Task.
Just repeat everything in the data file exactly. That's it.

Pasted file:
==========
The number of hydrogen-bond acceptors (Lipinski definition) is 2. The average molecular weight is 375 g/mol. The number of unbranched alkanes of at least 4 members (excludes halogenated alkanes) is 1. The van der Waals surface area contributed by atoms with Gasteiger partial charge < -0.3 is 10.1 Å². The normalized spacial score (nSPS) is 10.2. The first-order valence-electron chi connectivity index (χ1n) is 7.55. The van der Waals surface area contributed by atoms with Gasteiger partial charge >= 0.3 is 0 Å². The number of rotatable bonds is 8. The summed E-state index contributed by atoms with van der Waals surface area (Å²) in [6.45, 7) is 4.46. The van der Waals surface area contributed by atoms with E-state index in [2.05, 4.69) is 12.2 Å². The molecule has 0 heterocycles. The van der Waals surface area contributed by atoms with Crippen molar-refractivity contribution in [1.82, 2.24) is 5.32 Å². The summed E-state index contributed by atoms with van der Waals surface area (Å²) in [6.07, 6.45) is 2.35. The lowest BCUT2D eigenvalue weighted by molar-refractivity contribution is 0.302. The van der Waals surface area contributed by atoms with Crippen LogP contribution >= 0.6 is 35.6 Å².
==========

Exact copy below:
The number of hydrogen-bond acceptors (Lipinski definition) is 2. The average molecular weight is 375 g/mol. The number of unbranched alkanes of at least 4 members (excludes halogenated alkanes) is 1. The van der Waals surface area contributed by atoms with Gasteiger partial charge < -0.3 is 10.1 Å². The normalized spacial score (nSPS) is 10.2. The first-order valence-electron chi connectivity index (χ1n) is 7.55. The van der Waals surface area contributed by atoms with Gasteiger partial charge >= 0.3 is 0 Å². The number of rotatable bonds is 8. The summed E-state index contributed by atoms with van der Waals surface area (Å²) in [6.45, 7) is 4.46. The van der Waals surface area contributed by atoms with E-state index in [2.05, 4.69) is 12.2 Å². The molecule has 0 heterocycles. The van der Waals surface area contributed by atoms with Crippen molar-refractivity contribution in [1.82, 2.24) is 5.32 Å². The summed E-state index contributed by atoms with van der Waals surface area (Å²) in [6.07, 6.45) is 2.35. The lowest BCUT2D eigenvalue weighted by molar-refractivity contribution is 0.302. The van der Waals surface area contributed by atoms with Crippen LogP contribution >= 0.6 is 35.6 Å².